Final Study Guide
Final Study Guide UAPP110
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This 16 page Study Guide was uploaded by Audrey West on Thursday December 10, 2015. The Study Guide belongs to UAPP110 at University of Delaware taught by Erin Knight in Summer 2015. Since its upload, it has received 29 views. For similar materials see Changing the World and Public Policy in Public Health at University of Delaware.
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Date Created: 12/10/15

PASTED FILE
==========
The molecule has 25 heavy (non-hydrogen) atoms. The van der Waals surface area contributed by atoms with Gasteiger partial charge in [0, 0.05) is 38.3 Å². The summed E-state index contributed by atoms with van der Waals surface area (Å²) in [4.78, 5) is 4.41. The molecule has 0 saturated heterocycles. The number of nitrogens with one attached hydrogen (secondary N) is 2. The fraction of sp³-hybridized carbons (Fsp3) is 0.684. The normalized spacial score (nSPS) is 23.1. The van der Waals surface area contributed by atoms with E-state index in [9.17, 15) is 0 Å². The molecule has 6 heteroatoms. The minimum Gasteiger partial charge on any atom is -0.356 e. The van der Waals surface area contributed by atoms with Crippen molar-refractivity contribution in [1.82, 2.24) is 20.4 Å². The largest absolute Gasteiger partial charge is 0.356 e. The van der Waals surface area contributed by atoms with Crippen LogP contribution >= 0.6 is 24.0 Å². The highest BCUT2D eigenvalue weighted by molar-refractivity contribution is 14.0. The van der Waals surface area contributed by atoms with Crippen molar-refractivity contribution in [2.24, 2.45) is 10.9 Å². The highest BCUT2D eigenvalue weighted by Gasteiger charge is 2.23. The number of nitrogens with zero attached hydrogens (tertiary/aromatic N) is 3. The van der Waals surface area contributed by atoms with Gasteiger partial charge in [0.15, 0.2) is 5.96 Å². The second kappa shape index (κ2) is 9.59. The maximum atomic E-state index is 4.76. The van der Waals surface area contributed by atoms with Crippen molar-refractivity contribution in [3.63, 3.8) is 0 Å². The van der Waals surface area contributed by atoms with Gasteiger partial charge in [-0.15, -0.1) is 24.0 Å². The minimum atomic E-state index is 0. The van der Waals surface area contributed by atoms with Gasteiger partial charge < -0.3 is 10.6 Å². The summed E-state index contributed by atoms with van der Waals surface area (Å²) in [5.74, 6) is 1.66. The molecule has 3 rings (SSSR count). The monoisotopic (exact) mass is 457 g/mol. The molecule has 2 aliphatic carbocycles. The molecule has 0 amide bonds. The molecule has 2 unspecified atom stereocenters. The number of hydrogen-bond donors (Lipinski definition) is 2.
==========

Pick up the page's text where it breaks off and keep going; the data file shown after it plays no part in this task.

Final Review (Notes since Midterm) October 14 Guest Speaker Roles of Media – Dr. Yanich First, my conclusions … • News presentation makes citizenship difficult to practice. • Audience is treated only as consumers o Audience becomes the commodity – it is SOLD to advertisers • Constructed reality is reflected in pejorative images ... because it sells • Reality is being delivered by forces public cannot change. • Opportunities to exercise citizenship are few. News is.. • A construction o Every day organizations decide what we will hear, see and read o Their version of reality Explicit promises of equality • “And that’s the way it is.” –Walter Cronkite signing off on CBS evening news “Reality is set up for grabs.” –Captain Hawkeye Pierce News is.. • Zero-sum game o Some things IN, other things OUT o Limited time or space • Extraordinary o Not a MIRROR that reflects everything o A BEAM that searches for extraordinary aspects of human condition § Dog bits man – not a story § Man bites dog – THAT’S a story News as Product News is market driven* … • Profit motive • Credence good News producers construct the newscasts… • Not to INFORM the audience • But to DELIVER that audience to a set of advertisers A prescription for creating reality • Every news story should, without sacrifice of probity or responsibility, display the attributes of fiction, drama • It should have structure and conflict, problem and denouement, rising action and denouncement, rising action and falling action, a beginning, a middle and an end, • Should have a beginning, middle and end o Want to sell to the people, for advertisement • These are not only the essentials of drama; they are the essentials of narrative. • Is this really realistic? Giving people the truth? Award winning stuff – a disconnect? Audience only reacts • We do not question the reality… • Only react to it as if it were on objective fact • We do not function as citizens… o Rather as consumers, that’s how the news people want you Remedies.. Where to intervene? • The organization • The market • The individual viewer Individual viewer change? • Critical pause • Single criterion to every news story.. o What makes the story news? A consumer does not mean citizen • If something is wrong, ACT like it o Don’t apologize for acting like it • We do it regarding consumer goods/services o Exit.. Voice.. Loyalty • DO something.. o About the information you receive as a citizen October 19, 2015 Notes: Policy Analysis and Evaluating Alternatives Policy analysis tends to focus on steps 2 and 5 of policy process (policy formulation and policy evaluation) Policy Analysis • What is it? o A systematic method for studying o Problems – nature and scope o Policy alternatives – possible actions o Policy outcomes – implemented policies • Who does it? o Government agencies (federal and state) o Universities o Think tanks o Interest groups Policy Analysis by Think Tanks • “Policy research institutes” – growing sector (4,000+ world wide) o Small and specialized vs. large and diverse o Mostly non-profit o Often issue-specific • Their work helps policymakers o Understand complex problems o Learn ways to address problems o Understand views of interest groups Steps in the Policy Analysis Process • Define and analyze the problem • Construct policy alternatives • Develop evaluation criteria • Assess the alternatives • Draw conclusions Step 1: How do policymakers (and other stakeholders) analyze a problem? • Define and measure • Collect data • Investigate causes Major Components of Problem Analysis • Understand the CONTEXT surrounding the problem • Define the problem (narrowly) • Measure it • Document the EXTENT or MAGNITUDE of it • Identify CAUSES of the problem • Think about.. What should policy outcomes be? What are your goals in addressing the problem? Determine how to measure it • Be as objective as possible o Sometimes problems are clear; sometimes not o Politics of problem definition o “I think…” is irrelevant o Be very careful of assumptions/myths • Identify or develop operational measures: o Observable evidence (DATA) describing the problem o Cite your sources What’s causing the problem? • What are the root causes of the problems? o Increases the complexity of the problem o Policies that can impact root causes will be more effective o These policies may be harder to sell • Research backward.. Get to the “root” o What contributes to the problem? o Where does it start? • What are the proximate causes? (Low hanging fruit?) Getting at the root: ask “why” 5 times Why is Jason in the hospital with an infection? Because he has a cut on his leg. Why does he have a cut in his leg? Because he was playing in an abandoned lot near his apartment and got cut on an old car. Why was he playing in an abandoned lot? Because his neighborhood is rundown and a lot of kids paly there and there’s no one there to watch them. Why does he live in that neighborhood? Because his parents can’t afford a nicer place to live. Why can’t his parents afford a nicer place to live? Enough though they both work, they have a hard time paying the bills… Step 2: Constructing Policy Alternatives Developing potential solutions to policy problems. What policy outcomes need to be attained? Set goals. Be clear about your specific goals • Reduce illegal immigration or reduce immigration • Improve highway safety or reduce highway traffic • Reduce binge drinking or reduce underage drinking • Reduce accidents caused by distracted driving or reduce accidents caused by cell phone use • Create living wage jobs or reduce poverty • Reduce the prevalence of obesity or increase physical activity Instruments of Public Policy (things we might consider) • Regulate • Subsidize • Improve taxes or give tax deductions • Etc. Methods to formulate policy alternatives • Importance of CREATIVE THINKING • NO ACTION ANALYSIS: what happens if we do nothing? • Quick surveys o Talk with EXPERTS to see tools they recommend • Literature review o What policy alternatives are out there? o Think tanks, interest groups Construct alternatives • Real-world situations o What’s worked in similar situations? o Has it been tried by a state? • Parallel situations/analogies o Used in other sectors? o For other problems? • Brainstorm Step 3: How is the right course of action chosen? Access policy alternatives using SPECIFIC evaluative criteria Selected criteria for evaluating public policy proposals • Effectiveness • Efficiency • Equity • Liberty/freedom • Political feasibility • Social acceptability • Administrative feasibility • Technical feasibility Why are criteria used? • Policy decisions are complicated. o Focus on what’s (most) important o Organize your thinking o Make your perspective explicit • Can be used to choose on option over another • Can be used to judge merit or impact or current policy • Helps to identify winners and losers Evaluative Criteria • Effectiveness o Does the policy alterative reach outcome goals? § Operational measure that define “effective” § An estimate of its likelihood of working • Efficiency o One step beyond effectiveness § Effectiveness RELATIVE TO COSTS § Costs relative to benefits § An “efficient policy” is one that works well at low cost… • Feasibility o Political/social § Extent to which policy makers accept/support an alterative § Extent to which public will accept/support an alterative o Administrative/technical § Likelihood that a department or agency can implement the alternative well (example: resources, expertise, organizational structure) § Availability/reliability of technology needed for implementation of the alternative • Equity o Fairness in the distribution of the costs, benefits and risks across the population o NOT necessarily the same as equality o Different ways to think about equity (example: process vs. outcome equity) Using Evaluation Criteria • Different decisions rely on different criteria o The criteria should relate well to the decision o The situation/context also influences criteria • Criteria should use operational measures or indicators – be objective and measurable whenever possible • Not necessary to consider every criterion; and may need to balance one against another Approaches to policy analysis • Economic analyses o Cost benefit/risk assessment o Cost-effectiveness • Forecasting and impact assessment • Political and institutional analysis • ETHICAL ANALYSIS October 21, 2015 Notes: Drone Policy Evaluation Criteria • Effectiveness • Efficiency • Equity • Political feasibility Understanding Drones What do drones do? • Used to monitor what is happening on the ground • And possibly shoot missiles Advantages of drones: • Don’t put lives at risk • Less expensive than traditional warfare • Easy to support politically Disadvantages of drones: • Not a long term solution • Secret CIA operation • US bears sole responsibility for attacks What are the controversies about the use of drones? • Laws put into place do not cover technology today (conflict and technology) October 26, 2015 Notes: Health Policy Part 1: Health Care Policy Recent history of US health insurance • 1930s – health insurance • 1950s – employer sponsored health insurance grows • 1965 – public health insurance: Medicare & Medicaid established • 1990s2: reform attempts (Clinton era), state children’s health insurance program 1997 • 2010 – affordable care act (Obama care) How is the government involved in health care? • Safety net providers • Public health programs for special populations/conditions • Quality In the US, we have publicly funded health insurance and privately funded health insurance (hybrid). Before the Affordable Care Act, most people had insurance through their employer. Health care around the world • Health care systems in other countries o Health care is a “right”/”merit good” • Other developed countries have o Universal coverage o National health insurance or single payer o More price controls (regulation) o Fewer for-profit stakeholders What are the major problems in the US health care system? • Cost (high) • Poor access • Poor quality Sometimes assume: If we increase access, it is going to cost more. If we reduce cost, we might lose quality. If we increase quality, it will cost more. 1. Cost • Growing burden on government (public spending) • Growing burden on employers o Large businesses offer health insurance, but don’t have to o Small businesses increasingly cannot provide • Growing burden on individuals o Bankruptcies due to health costs o Cost sharing Over half of bankruptcies in the US are caused by health care costs (can’t afford) Why are the costs so high? The Health Care Market • Compared to other individualized countries, the US has: o LESS QUANTITY THAN OTHER COUNTRIES o Fewer physician office visits per capita o Fewer hospital impatient admissions per capita o Lower average length of stay (ALOS) per admission o Fewer hospital impatient days per capita o Etc. • Total expenditures – price * quantity • Third party payer system (insurance system) & market failures (a lot of build in inefficiencies) 2. Access to care (pre-ACA) • Uninsured • Underinsured o Preexisting conditions exclusions o Portability concertinas • Other barriers o Language 3. Quality • We have some of the best health care treatments in the world • We lead the world in medical innovation o For certain diseases, US has better results • In many HEALTH measures, we lag other countries o Infant mortality rate 5.9 per 1000 live births (44 ) th rd o Life expectancy ~ 79 years (33 ) • Our outcomes are not the best in the world Medical errors Every year in the US there are: • 12000 deaths from unnecessary surgeries; • 7,000 deaths from medication errors in hospitals; • 20,000 deaths from other errors in hospitals; • 80,000 deaths from infections acquired in hospitals; • 106,000 deaths from FDA-approved correctly prescribed medications Total annual medically-caused deaths in the US ~ 225,000 The medical system is the third leading cause of death in the US, behind heart disease and cancer. One alternative/solution Patient protection & affordable care act of ?? Key elements of the PPACA (staged roll out) • Expands Medicaid and CHIP • Mandates that individuals not covered through their employers or by public programs purchase a minimum level of insurance (or pay a penalty) • Subsidies for those that cannot afford insurance • Mandates/penalties for large employers that don’t provide insurance; incentives for small employers to do so • Coverage regulations (e.g. no exclusions for pre-existing conditions, eliminate certain limits on coverage, require insurance companies to cover children up to age 26 on parents’ plan) October 28, 2015 Notes: Health Policy Part 2 HEALTH is “a state of complete physical, mental and social well-being and not merely the absence of disease of infirmity” • NOT JUST THE ABSENSE OF A DISEASE Shifting the frame: different policy goals Treating illness VS promoting health (different problems, different goals, different policies) Root cause of poor health: unhealthy communities Re-defining the problem as poor health and focusing on ROOT causes • General socio-economic, cultural and environmental conditions o Living and working conditions § Unemployment § Water and sanitation § Health care services 10-15% § Housing § Agriculture and food production § Education § Work environment • Social and community networks • Individual lifestyle factors Background: Race and Health • Really about racism and racial discrimination • No biological basis for differences in health • Racial discrimination contributes to uneven quality and distributing of the social determinants of health • Racial discrimination creates chronic stress and contributed to poor health independent of other social factors Background: unhealthy places • Where a person lives – which is largely driven by their position in the social hierarchy – determines whether she or he is surrounded by things that make it easy or difficult to maintain healthy behaviors; maintain good health • Place matters above and beyond the characteristics of the individuals living in that place An alternative to healthcare policy: HEALTHY public policy • Minimum wage November 2, 2015 Notes Energy Policy: The Political Economy of Energy Systems Where do we get our energy from and how do we use it? • Solar, nuclear, hydro, all different kinds of energy • Some energy used for: electricity, residential & commercial transportation • Rejected energy: thermal energy, energy getting ejected as heat, not even being used Issues with conventional energy.. • Volatile and unsure supplies • Climate What’s wrong with the sustainable energy system? • Storage of renewable energy • NIMBY – not in my backyard • Rare earth metal scarcity and geographic concentration • Not everyone wants to change energy systems Energy change in policy could affect: (the inter-connectedness of energy policy to other policy areas) • Economics (fiscal) o Fiscal policy – taxing and spending • Transport • Industrial • Health • Foreign • Rural/urban development (housing) • Environment • Agriculture • Education – moving towards more and more technology Ivan Illich – “radical monopoly” • “I speak about radical monopoly when one industrial production process exercise an exclusive control over the satisfaction of a pressing need..” Radical monopoly over development, agriculture, social media, “The Cloud” Energy policies • Subsidies (tax credits, military presence, loan guarantees, paying for negative externalities, etc.) • Taxes (consumption tax, carbon tax, pollution fees, etc.) • Regulations (CAFÉ standards, emission standards, etc.) • Electricity feed-in-tariffs (FIT) – European model • Electricity renewable portfolio standards (RPS) – American model (Delaware’s electricity RPS is 10% by 2020 and 25% by 2050) • Investments in energy technology R&D November 4, 2015 Notes: The Future of Social Security Supposed to give money (usually older people) Insurance program – social insurance o Insurance that serves a social purpose o Serves 3 social purposes (insurance assistance, assistance to the families of older Americans if the person is deceased, insurance for people with disabilities) National, federal program put in place by the federal government • Put in place in 1935 In 1875, most Americans lived in rural areas – 75% lived in rural areas, 25% lived in cities In 1925, 25% live in rural areas and 75% live in cities. FICA – federal insurance contributions act – 12.4% of wages you earn (cap is $117,000) • Take certain percent of everyone’s wages • Pay as long as you’re working and earning WAGES • Pay something in with the idea that you’ll ultimately enjoy the benefits • Something has to go in to come out • Benefits = money, an actual check • Goes to a trust fund between this time 1960s: 5 people putting in 2013: 2.8 people putting in 2035: 1.9 When social security first started, in 1935, you had to be 65 years old to qualify. The average life expectancy was 65 years old. In 2015, the earliest you can get social security is 66 years old. The average life expectancy is 78 years old. Benefits are a little less than $14,000 a year. November 11, 2015: The Student Debt Crisis • $1.3 trillion • Around 2/3 is staying there – it is not being paid off • College costs more • People can’t pay so they push the costs into debt • UD = national funding • Universities are now charging • State per capita support per state average declined by 28% between 2007 and 2013 o During the Great Recession o In Hawaii, it declined 50% o In that same period, public university tuition and fees increased 27% • As they put more burden on students, they were making public good private good • One could say that higher education was America’s most successful industry of any kind in the second century • China pledges $250 billion funding to expand the higher education sector o Treating higher education as a public good November 16, 2015: Public Health Advocacy Speaker Years ago, 50% of people would have been smoking during class time How to cut the smoking rate even further: • Tobacco prices have increased, raise them even more – the most evidence based, clearly effective (PRICE, EXCESS TAX) • Access: raise the age (if you’re in college not as convenient to get – don’t have a car on campus) • Increase the punishment In Delaware, they run enforcement checks of tobacco at 100% of retailers • Compliance checks • Other states don’t do it to this level November 18, 2015 Notes: Ideology vs. Reality: The Political Economy of Climate Change Policy Non-Decisions Is there a scientific consensus on climate change? • Cook et al. (2013, page 1) looked at the abstracts of peer reviewed scientific literature and found that, “among abstracts expressing a position on anthropogenic global warming, 97.1% endorsed the consensus position that humans are causing global warming” • Proven that it is extremely likely that human activity is causing climate change Fossil Fuel Industry and Commercial Interests • Exxon • Did they defraud the investors because they knew the risks of climate change but did not disclose theses risks like they were supposed to? Conservative Think Tanks • Scientists who work for these think tanks cast doubt on reality o Make it appear as though there are two, equal sides to the event o All of this is to delay action Front Groups/Astroturfers • Go and whip up this debate • Have satellite stations all over Conservative blogs What happened to Bob Iglis? • He admitted that the climate change was real & was human cause • Got booted out • 2010 Conservative Swerve – The Tea Party Ways to restrict your CO2 freedoms • Impose taxes (carbon tax) • Standardize pollution limits • “Cap and Trade” How “Cap and Trade” Works • Marketplace • Incentives people to clean up (innovate) • Intended to drive innovation • As the cap shrinks, you have to get cleaner and cleaner “American Clean Energy and Security Act” – AKA the Waxman-Markey Cap and Trade Bill • It passed 219-212 in the House with 8 Republicans supporting the bill and 44 Democrats opposing it • The senate version is never sent to the floor due to lack of supporting votes o Criticism from the fossil fuel sector that it would unnecessarily burden industry and raise costs to consumers o Criticism from environmental groups that it did not go far enough to limit climate change City/urban scale • Cities are doing things Local community scale • Communities are doing things • People are getting together at the community level acknowledging climate change and how they should go about it o Start community gardens, item swaps Individual scale • Things we can do as individuals • Ride a bike instead of drive a car Embrace change! December 9 Notes: Wrap Up & Looking Forward • Lobbyist – not always necessarily a bad thing, engage in some type of change (for private or public interest) o Advocacy – proposing a certain course of action, trying to INFLUENCE policymakers in a certain way, want some sort of CHANGE • Bias in the news – a lot of it is profit driven, painting the picture you want to see, power of what they report o Question what you read or see • Climate change – it is a problem, what can be done about it • Social security – we are dealing with it now (money being taken out of paycheck) • 6 stages of the ideal policy process ** o Even the IDEAL process is complicated and long • There may be more than two sides – we always present things as being opposing but there may be multiple ways to look at the same thing Public policy is problem solving. It is what government does about PUBLIC PROBLEMS. • Public problems are conditions the public widely perceives as unacceptable; requiring intervention • What is unacceptable depends on values, magnitude/evidence and context • Reasons for government intervention often economic; ethical/moral • Context matters • Scale matters – some problems are local, some are national, some are global o Scale of government Various actors play a role in the policy process. Formal actors: • The way our government is structured directly influences the policy process: BY DESIGN • Often hard to determine which level of government has responsibility (or should have responsibility) to solve a problem • Incremental policymaking is par for the course Informal actors • Citizens/communities • Interest groups • Media • Think tanks • Political parties Careful of myths in the news and holding onto those myths because you want them to be true POLICY ANALYSIS: includes study of problems and solutions; causes and consequences • It relies primarily on evidence to improve public policy o Use of evidence is somewhat subjective (example: how did you define your problems? What should be done about them?) • It uses specific criteria to judge the merit of a policy or compare options o Rarely possible to maximum all criteria (trade-offs are standard in the policy process) Values and common ground • Wicked problems are inherently complex • Identities, assumptions and conflict • Shared values as the starting point for compromise